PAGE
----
Monday, April 06, 2015

An introduction to nationalist realpolitik for dummies

Wife accuses her unfaithful husband of cheating.  If he wasn't a total dawg, he'd be calmer, more reassuring.  "Don't be silly, there's no-one else..."  But what fires his indignation is that on this occasion he really was working late.  "The very idea!  How dare you!"

Nicola Sturgeon's response to the Telegraph story that she expressed a preference for a Tory victory in May's election strikes me as being exactly like that.  I doubt very much that she would have said what she was reported to have said and one of the key reasons for thinking this is the reason she gave just doesn't ring true.  She may have said she doesn't think Miliband is Prime Ministerial material - but as a reason why she wants Cameron to win?  Nah.  For why should she care if Milband isn't Prime Ministerial material?  A Labour PM who isn't up to the job would suit her just fine, although not as much as a Tory PM, whether he's up to the job or not.  Why?  Well, I hate to break it to the likes of Owen Jones and Zoe Williams but because she's a Nationalist and Nationalists are not the least bit interested in forming part of a 'progressive centre-left coalition' that will govern Britain.  Why, if they thought such a thing was possible, they might even give up Nationalism but clearly they haven't, which is why of course the SNP want a Tory victory.  Anyone who thinks otherwise just hasn't been paying attention.  Nationalism needs enemies.

It's depressing to have to spell this out.  The SNP want independence.  To get this they have to undermine support for the Union in Scotland.  Does anyone really think they are more likely to achieve this under a Labour government than a Conservative one?  Get the latter and you get a few more years of being told this is a government we haven't voted for, as if 'we' voted as a homogeneous bloc.  

And for the Conservatives, there's an obvious attraction, which I assume is the reason why the Tories, post 'Leaders' debate, have been anxious to talk up the performance of Nicola Sturgeon at every occasion, as well as being why Cameron didn't confront her properly during the debate itself.  The SNP are for the Conservatives the last hope they have of ever winning a majority in Westminster ever again.  It tends to be forgotten that they haven't won a Parliamentary  majority for over twenty years are are unlikely to do so in the foreseeable future - unless Scotland leaves, or get 'Home Rule', which would presumably mean scrapping the Barnett formula, a reduction in the number of Scottish MPs and/or EVEL.  If you're an English Tory, "what's not to like?" is a question I'd imagine fewer and fewer have a convincing answer to.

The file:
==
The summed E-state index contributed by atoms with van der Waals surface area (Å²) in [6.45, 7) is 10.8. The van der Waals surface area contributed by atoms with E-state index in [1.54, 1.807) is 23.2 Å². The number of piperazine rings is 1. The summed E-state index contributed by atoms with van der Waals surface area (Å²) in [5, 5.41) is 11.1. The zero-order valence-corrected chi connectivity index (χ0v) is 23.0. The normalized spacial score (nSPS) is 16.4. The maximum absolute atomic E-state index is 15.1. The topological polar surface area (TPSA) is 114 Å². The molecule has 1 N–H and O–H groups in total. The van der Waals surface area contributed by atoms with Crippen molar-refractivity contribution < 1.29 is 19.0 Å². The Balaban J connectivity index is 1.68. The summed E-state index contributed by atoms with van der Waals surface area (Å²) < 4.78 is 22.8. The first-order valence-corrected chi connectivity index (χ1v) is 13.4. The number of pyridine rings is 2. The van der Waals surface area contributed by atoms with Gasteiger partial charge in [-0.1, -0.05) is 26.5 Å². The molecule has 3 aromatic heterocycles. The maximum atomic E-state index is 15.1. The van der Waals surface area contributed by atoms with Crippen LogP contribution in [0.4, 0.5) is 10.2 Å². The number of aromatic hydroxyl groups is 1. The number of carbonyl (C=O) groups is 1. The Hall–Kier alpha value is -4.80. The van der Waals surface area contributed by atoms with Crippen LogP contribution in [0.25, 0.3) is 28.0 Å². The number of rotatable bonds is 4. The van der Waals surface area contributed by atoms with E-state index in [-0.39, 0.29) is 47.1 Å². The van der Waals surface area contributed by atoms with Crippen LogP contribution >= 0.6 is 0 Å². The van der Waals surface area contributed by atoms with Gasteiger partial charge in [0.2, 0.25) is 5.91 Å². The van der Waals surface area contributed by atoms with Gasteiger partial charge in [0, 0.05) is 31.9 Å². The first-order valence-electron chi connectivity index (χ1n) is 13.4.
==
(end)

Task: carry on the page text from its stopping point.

This is why we are were we are.  Did Sturgeon say what she was reported to have said?  I personally doubt it but this shouldn't distract from the unspoken Molotov-Ribbentrop Pact that now exists between the Scottish Nationalists and some (many, most?) English Conservatives.  I'm not at all confident that the Union can survive this contemporary political class that puts the need for electoral advantage quite so blatantly above country.  It matters to me for reasons I've already elaborated but I also think many others will miss the Union when it's gone.  If it does fall, I think there'll be many other people who realise that "anything's better than this" is one of the most over-used phrases in the English language.  Or any other language, for that matter.

1 comment:

donnie said...

Hmmm.. Would they prefer a Tory government to propping up a Labour one?

We just had a referendum with the Tories in and the SNP lost. If they were in some kind of power they could simultaneously show Scotland they're up to running real things and make a lot of England angry. That gets you some enemies and then it gets you the tories in but on the back of anti Scottishness.

Plus politicians just like power.

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